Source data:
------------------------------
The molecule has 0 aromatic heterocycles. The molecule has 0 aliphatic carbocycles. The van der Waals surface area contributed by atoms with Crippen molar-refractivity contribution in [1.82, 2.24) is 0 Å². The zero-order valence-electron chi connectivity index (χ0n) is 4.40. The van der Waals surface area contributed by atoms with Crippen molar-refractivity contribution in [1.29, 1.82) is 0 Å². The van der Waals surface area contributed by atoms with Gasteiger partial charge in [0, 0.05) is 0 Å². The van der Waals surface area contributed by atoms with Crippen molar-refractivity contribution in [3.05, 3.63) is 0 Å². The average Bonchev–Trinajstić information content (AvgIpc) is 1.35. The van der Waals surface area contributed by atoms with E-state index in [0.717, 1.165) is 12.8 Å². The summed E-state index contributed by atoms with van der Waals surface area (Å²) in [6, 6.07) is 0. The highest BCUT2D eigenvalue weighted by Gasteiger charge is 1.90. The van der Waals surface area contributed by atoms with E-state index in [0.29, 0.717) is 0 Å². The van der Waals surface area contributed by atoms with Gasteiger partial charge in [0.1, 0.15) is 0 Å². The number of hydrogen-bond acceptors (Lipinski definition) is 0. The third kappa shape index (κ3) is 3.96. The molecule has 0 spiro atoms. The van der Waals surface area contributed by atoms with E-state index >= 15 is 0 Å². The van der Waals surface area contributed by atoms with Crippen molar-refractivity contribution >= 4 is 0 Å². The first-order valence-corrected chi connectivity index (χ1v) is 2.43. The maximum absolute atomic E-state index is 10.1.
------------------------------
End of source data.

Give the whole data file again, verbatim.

The molecule has 0 aromatic heterocycles. The molecule has 0 aliphatic carbocycles. The van der Waals surface area contributed by atoms with Crippen molar-refractivity contribution in [1.82, 2.24) is 0 Å². The zero-order valence-electron chi connectivity index (χ0n) is 4.40. The van der Waals surface area contributed by atoms with Crippen molar-refractivity contribution in [1.29, 1.82) is 0 Å². The van der Waals surface area contributed by atoms with Gasteiger partial charge in [0, 0.05) is 0 Å². The van der Waals surface area contributed by atoms with Crippen molar-refractivity contribution in [3.05, 3.63) is 0 Å². The average Bonchev–Trinajstić information content (AvgIpc) is 1.35. The van der Waals surface area contributed by atoms with E-state index in [0.717, 1.165) is 12.8 Å². The summed E-state index contributed by atoms with van der Waals surface area (Å²) in [6, 6.07) is 0. The highest BCUT2D eigenvalue weighted by Gasteiger charge is 1.90. The van der Waals surface area contributed by atoms with E-state index in [0.29, 0.717) is 0 Å². The van der Waals surface area contributed by atoms with Gasteiger partial charge in [0.1, 0.15) is 0 Å². The number of hydrogen-bond acceptors (Lipinski definition) is 0. The third kappa shape index (κ3) is 3.96. The molecule has 0 spiro atoms. The van der Waals surface area contributed by atoms with E-state index >= 15 is 0 Å². The van der Waals surface area contributed by atoms with Crippen molar-refractivity contribution >= 4 is 0 Å². The first-order valence-corrected chi connectivity index (χ1v) is 2.43. The maximum absolute atomic E-state index is 10.1.